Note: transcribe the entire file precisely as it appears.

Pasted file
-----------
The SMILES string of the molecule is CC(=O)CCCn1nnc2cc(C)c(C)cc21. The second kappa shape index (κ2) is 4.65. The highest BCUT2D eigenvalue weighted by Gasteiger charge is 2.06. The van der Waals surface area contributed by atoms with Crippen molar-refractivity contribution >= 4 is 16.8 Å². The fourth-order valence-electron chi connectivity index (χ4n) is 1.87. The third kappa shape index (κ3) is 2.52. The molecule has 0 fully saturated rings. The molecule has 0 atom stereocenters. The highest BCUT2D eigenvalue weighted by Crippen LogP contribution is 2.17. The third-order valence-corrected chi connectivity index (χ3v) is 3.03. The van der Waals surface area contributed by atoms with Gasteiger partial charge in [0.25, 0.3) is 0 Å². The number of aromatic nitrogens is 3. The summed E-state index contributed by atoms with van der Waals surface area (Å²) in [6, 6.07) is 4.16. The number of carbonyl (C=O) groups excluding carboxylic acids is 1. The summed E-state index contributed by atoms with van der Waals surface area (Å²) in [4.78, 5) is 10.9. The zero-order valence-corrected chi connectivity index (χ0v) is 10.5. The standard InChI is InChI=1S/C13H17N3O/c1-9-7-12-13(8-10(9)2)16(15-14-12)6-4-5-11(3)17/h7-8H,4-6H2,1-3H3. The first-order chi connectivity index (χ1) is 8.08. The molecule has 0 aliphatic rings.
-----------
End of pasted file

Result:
The SMILES string of the molecule is CC(=O)CCCn1nnc2cc(C)c(C)cc21. The second kappa shape index (κ2) is 4.65. The highest BCUT2D eigenvalue weighted by Gasteiger charge is 2.06. The van der Waals surface area contributed by atoms with Crippen molar-refractivity contribution >= 4 is 16.8 Å². The fourth-order valence-electron chi connectivity index (χ4n) is 1.87. The third kappa shape index (κ3) is 2.52. The molecule has 0 fully saturated rings. The molecule has 0 atom stereocenters. The highest BCUT2D eigenvalue weighted by Crippen LogP contribution is 2.17. The third-order valence-corrected chi connectivity index (χ3v) is 3.03. The van der Waals surface area contributed by atoms with Gasteiger partial charge in [0.25, 0.3) is 0 Å². The number of aromatic nitrogens is 3. The summed E-state index contributed by atoms with van der Waals surface area (Å²) in [6, 6.07) is 4.16. The number of carbonyl (C=O) groups excluding carboxylic acids is 1. The summed E-state index contributed by atoms with van der Waals surface area (Å²) in [4.78, 5) is 10.9. The zero-order valence-corrected chi connectivity index (χ0v) is 10.5. The standard InChI is InChI=1S/C13H17N3O/c1-9-7-12-13(8-10(9)2)16(15-14-12)6-4-5-11(3)17/h7-8H,4-6H2,1-3H3. The first-order chi connectivity index (χ1) is 8.08. The molecule has 0 aliphatic rings.